In the September of 1975, Oliver (‘Billy’) Sipple was an ex-marine of thirty-three, injured in Vietnam and living in San Francisco. He was in and out of the veteran’s hospital, six years into civilian life.
One afternoon, he stood in a crowd of thousands of people to see the visiting President Gerald Ford leave a San Francisco hotel from across the street. Ford stopped to wave. Suddenly, a shot sounded, and Oliver saw a woman nearby adjusting the aim of her revolver. He lunged and grabbed her arm, sending the second bullet into the hotel, injuring a man inside.
Oliver was thanked for saving the president, and celebrated as a hero by the media. A heroic veteran.
Soon the media learned that he was in fact a heroic gay veteran.
Oliver had shared his sexual orientation with with the San Francisco gay community—or at least he had worked at a gay bar, paraded for gay pride, demonstrated for gay rights, helped in the (LGBT) Imperial Court System, and worked on the campaign to elect openly gay board of supervisors candidate Harvey Milk. But he hadn’t shared it with his family in Detroit, who had more old-fashioned impressions about the morality of homosexuality. He also hadn’t shared it with the world at large, who after all, lived at a time when evidence of a gay person being a public hero was considered fascinating news.
How did the media learn about this? Perhaps there were many sources, or would have been eventually. But the morning after the shooting, two prominent gay activists each outed Oliver to the San Francisco Chronicle. One was Reverend Ray Broshears, leader of the ‘Lavender Panthers’. The other was Oliver’s own friend, Harvey Milk.
Harvey is reported to have explained privately to a friend, “It’s too good an opportunity. For once we can show that gays do heroic things, not just all that caca about molesting children and hanging out in bathrooms.”
The next day, Herb Caen, the San Francisco Chronicle reporter who received these messages, reported to the world that Oliver was gay. He added that Oliver was friends with Harvey Milk, and speculated that President Ford hadn’t invited him to the White House because of his sexual orientation.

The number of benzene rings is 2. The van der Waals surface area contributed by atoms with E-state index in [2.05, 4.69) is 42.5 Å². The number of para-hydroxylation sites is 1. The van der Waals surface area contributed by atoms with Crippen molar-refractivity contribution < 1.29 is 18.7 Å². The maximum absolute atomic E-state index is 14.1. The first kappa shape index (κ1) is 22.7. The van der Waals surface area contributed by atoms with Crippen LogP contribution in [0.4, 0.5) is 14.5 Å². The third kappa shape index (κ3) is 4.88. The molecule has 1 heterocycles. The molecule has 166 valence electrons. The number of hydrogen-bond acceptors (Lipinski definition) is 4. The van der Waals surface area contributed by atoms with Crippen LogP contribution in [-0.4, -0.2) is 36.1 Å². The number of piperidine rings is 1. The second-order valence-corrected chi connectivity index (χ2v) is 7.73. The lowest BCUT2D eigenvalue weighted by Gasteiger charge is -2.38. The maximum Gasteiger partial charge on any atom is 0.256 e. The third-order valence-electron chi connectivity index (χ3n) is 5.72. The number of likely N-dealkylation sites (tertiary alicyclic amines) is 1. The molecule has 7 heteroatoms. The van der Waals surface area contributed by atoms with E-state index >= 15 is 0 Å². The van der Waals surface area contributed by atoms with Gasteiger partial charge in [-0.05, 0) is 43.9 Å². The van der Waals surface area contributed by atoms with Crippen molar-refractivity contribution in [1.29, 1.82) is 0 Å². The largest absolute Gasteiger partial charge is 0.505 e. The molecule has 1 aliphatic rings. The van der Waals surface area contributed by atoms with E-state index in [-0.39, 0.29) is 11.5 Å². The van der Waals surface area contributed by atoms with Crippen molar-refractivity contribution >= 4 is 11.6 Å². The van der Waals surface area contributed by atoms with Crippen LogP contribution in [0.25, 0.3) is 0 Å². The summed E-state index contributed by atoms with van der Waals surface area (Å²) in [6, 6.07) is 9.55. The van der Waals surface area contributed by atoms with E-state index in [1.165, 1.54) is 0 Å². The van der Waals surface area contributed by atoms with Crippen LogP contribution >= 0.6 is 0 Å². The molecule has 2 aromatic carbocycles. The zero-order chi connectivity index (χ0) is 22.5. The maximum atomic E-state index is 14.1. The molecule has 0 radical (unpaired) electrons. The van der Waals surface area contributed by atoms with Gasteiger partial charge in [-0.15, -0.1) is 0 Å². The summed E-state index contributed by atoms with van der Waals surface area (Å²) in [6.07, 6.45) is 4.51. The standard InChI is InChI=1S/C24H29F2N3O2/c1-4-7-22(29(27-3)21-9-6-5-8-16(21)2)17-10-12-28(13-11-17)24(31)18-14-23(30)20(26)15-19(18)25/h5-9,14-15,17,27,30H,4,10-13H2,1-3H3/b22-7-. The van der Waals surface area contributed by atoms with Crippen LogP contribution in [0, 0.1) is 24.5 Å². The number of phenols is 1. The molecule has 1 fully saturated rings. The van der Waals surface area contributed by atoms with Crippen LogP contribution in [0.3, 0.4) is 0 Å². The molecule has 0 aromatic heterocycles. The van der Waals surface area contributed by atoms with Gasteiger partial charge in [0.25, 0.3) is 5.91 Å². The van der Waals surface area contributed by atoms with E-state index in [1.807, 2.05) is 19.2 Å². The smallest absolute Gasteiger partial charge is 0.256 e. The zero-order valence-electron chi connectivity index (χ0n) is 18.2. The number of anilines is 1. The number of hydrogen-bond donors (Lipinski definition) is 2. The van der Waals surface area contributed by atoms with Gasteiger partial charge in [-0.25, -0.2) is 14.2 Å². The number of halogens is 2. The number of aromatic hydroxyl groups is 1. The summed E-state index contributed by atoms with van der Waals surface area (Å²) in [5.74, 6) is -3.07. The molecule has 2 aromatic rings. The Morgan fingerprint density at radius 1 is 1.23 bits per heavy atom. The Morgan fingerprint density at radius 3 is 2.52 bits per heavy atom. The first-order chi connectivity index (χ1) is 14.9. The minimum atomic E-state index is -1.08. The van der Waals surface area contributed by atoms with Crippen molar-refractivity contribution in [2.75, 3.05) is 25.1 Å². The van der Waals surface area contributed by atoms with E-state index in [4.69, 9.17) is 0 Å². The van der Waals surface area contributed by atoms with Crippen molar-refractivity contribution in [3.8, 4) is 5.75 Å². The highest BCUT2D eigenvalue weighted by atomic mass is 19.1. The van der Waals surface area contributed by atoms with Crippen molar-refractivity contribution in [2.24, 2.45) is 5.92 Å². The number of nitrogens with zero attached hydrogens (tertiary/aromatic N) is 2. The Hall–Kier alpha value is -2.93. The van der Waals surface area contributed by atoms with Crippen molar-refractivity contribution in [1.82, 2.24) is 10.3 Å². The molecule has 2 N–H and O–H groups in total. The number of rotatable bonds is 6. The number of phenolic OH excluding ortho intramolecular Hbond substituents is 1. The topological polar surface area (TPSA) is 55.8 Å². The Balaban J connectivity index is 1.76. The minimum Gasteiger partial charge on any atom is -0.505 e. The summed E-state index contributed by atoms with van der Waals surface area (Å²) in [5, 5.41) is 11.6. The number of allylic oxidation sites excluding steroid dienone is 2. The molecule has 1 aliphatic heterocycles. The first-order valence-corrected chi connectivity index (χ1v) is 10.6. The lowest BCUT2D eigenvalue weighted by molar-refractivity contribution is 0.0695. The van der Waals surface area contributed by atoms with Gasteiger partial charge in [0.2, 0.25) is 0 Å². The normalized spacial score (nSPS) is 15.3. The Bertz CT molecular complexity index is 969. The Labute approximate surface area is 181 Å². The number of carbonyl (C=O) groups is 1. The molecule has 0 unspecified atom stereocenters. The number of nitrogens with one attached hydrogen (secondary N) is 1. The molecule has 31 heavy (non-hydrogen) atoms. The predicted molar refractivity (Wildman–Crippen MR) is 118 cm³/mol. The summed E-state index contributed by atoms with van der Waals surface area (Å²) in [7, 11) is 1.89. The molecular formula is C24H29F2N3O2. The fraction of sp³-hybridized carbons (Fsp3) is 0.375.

Somewhere in here, Oliver asked that the media not report on the topic of his sexual orientation, lest his family or current employer learn of it. It’s not clear to me whether this was in time for them to definitively know that he didn’t want them to when they first did it, since apparently Caen ‘couldn’t contact him’.
At any rate, the topic was reported on thoroughly. Gay activists called for his recognition as a gay hero. He was deluged by reporters, and hid at a friend’s house, at which point they turned to interviewing Harvey Milk. Harvey opined that President Ford’s gratitude would indeed have flowed more generously had Oliver been straight.
Oliver’s mother was purportedly harassed by her neighbors, and declared her intent never to speak to him again. He was estranged from his family. His father at some point instructed his brother to forget that he had a brother.
Oliver sued the reporter Caen and numerous newspapers and publishers for the invasion of his privacy. The suit was dismissed, but he fought on. In 1984 a state court of appeals held that he had become news, and his sexual orientation was part of the story.
Oliver didn’t do well after becoming a hero. He drank heavily, was diagnosed with schizophrenia, put on weight, and needed a pacemaker. Over a drink, he was heard to say that he regretted grabbing the gun.
It is said that he eventually reconciled with his family, but it is also said that his father didn’t let him come to his mother’s funeral, so granting both stories it may have been a late or mild reconciliation.
One February day in 1989, Oliver’s friend found him dead in his San Francisco apartment, alongside a bottle of Jack Daniels and a running television. He was 47.
Years later, journalistic ethics professors found this an instructive class discussion topic.